Researchers develop smartphone-based air quality tool for public health

By Aditi Pai

smartphone connected dust monitorResearchers at Germany's Karlsruhe Institute of Technology have developed a smartphone-connected tool that can sense dust levels, which can be an important metric for some public health issues. When tested, the technology showed a good initial performance, but a paper describing the research explains that future iterations of the tool will offer increased sensitivity so that the device can detect even lower concentrations of dust.

"Past studies have shown that exposure to fine dust can pose a serious health hazard," the study authors write in the paper. "Beyond omnipresent sources of particulate matter (PM), e.g. traffic, risks can also occur at home or in a working environment. A good example are laser printers, the fine toner dust from which can even result in permanent disability if inhaled over years."

While portable devices that monitor dust currently exist, researchers say they currently range from $1,000 to several thousand dollars.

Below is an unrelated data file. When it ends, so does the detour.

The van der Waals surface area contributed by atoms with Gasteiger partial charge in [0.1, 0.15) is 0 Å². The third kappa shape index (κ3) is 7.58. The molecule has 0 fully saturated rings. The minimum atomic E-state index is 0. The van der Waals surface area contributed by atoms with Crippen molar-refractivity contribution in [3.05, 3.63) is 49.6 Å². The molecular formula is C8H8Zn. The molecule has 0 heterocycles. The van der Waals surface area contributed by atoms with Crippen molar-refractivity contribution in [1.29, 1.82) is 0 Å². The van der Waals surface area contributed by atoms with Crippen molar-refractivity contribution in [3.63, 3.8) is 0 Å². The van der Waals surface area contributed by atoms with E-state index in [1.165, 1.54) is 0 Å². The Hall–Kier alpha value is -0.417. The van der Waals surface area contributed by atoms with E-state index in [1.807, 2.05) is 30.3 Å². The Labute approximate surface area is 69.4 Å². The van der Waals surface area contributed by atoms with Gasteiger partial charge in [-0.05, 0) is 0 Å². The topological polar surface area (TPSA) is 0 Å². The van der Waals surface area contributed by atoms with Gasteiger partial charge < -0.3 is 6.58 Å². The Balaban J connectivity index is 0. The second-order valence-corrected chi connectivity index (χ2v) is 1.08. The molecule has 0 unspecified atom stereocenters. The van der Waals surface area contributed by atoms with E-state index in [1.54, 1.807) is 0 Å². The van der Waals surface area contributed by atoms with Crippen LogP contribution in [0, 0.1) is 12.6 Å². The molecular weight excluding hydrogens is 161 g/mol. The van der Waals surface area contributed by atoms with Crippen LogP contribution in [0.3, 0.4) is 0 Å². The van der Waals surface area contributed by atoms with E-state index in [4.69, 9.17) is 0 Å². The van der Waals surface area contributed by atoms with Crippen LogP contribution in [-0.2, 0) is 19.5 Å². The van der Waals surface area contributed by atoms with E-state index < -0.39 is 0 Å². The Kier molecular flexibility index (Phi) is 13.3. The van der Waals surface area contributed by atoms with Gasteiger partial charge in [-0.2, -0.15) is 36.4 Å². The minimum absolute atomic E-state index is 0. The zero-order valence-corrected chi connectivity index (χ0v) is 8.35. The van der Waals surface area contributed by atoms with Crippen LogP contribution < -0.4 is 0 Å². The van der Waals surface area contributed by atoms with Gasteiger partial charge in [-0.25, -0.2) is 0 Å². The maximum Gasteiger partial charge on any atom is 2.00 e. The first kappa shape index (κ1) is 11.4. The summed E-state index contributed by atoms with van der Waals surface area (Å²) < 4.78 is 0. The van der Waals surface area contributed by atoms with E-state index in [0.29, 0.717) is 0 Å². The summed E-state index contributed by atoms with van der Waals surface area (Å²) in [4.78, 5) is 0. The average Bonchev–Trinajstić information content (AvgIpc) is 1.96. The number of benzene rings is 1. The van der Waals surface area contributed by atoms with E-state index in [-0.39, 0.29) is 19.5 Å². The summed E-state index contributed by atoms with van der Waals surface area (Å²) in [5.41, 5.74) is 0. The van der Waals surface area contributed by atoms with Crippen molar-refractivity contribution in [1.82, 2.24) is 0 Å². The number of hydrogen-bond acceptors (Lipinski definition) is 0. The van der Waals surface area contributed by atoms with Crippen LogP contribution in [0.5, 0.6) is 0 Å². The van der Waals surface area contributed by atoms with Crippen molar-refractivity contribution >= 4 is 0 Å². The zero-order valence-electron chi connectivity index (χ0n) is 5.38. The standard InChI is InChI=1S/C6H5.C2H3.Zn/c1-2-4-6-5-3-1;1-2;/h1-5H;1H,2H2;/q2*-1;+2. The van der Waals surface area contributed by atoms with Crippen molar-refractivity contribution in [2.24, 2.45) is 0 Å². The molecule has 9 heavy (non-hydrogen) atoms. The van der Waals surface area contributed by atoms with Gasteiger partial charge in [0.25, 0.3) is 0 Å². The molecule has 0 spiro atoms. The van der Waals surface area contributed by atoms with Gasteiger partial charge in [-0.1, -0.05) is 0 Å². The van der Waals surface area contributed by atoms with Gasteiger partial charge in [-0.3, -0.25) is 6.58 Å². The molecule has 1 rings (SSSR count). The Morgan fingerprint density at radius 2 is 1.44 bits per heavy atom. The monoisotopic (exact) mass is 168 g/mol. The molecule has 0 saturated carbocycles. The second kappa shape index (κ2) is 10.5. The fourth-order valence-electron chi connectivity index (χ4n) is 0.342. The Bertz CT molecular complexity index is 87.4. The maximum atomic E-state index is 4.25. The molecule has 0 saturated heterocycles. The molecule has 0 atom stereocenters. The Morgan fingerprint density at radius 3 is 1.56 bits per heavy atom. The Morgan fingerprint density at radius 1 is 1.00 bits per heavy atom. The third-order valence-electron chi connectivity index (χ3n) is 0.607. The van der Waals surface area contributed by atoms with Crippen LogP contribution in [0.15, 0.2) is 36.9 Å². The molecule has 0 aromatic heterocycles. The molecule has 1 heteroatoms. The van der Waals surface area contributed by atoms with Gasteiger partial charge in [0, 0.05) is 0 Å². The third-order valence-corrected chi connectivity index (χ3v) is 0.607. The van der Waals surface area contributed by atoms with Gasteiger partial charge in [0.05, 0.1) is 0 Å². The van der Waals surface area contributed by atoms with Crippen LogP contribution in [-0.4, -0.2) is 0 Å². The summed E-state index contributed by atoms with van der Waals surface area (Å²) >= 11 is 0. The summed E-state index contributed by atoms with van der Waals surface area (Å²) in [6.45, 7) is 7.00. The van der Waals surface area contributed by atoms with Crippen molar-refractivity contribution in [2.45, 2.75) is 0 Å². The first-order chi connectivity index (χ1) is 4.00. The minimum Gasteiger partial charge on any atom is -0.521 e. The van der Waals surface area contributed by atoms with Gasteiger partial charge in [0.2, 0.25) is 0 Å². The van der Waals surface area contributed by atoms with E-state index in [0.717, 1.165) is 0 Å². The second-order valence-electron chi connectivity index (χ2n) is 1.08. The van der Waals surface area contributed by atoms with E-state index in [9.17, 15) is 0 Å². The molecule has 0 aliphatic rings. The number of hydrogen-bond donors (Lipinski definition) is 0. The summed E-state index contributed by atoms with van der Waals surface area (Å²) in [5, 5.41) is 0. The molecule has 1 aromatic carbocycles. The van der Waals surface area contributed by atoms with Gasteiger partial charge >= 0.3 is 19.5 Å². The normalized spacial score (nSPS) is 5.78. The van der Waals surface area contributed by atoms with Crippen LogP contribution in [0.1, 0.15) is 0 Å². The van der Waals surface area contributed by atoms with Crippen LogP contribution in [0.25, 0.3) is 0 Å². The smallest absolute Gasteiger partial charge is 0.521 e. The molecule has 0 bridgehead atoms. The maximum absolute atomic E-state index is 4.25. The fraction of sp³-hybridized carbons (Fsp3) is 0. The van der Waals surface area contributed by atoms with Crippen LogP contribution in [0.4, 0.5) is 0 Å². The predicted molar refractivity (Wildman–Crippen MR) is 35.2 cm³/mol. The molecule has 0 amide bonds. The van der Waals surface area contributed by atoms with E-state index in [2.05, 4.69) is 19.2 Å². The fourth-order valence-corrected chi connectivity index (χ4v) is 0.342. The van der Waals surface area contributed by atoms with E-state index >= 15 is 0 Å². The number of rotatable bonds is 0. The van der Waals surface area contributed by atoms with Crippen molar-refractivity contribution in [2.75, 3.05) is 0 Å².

So far the research team has developed an active version of the device that uses an external LED and a passive version of the device that re-routes light from phone’s LED flash. To use the device, users would attach the sensor their smartphones and take the measurement via photo or video. The app would then assess the pollution and display this data for the user, but also send the information to a computer system that receives dust level updates from all users.

In future research, researchers hope to improve the device's form factor and design an online calibration procedure for scenarios in which people are sending in data from many different regions.

A similar dust-sensing system was developed a few years ago. Doctoral students from the University of California San Diego developed an app in 2012 that connected to pollution sensing wearable devices. The group used to tool to conduct a study in which 16 people who used different methods of transport but all had a 20 minute daily commute measured pollution while traveling. The study found that the participants' measurements varied significantly from those provided by official regional pollution monitoring stations.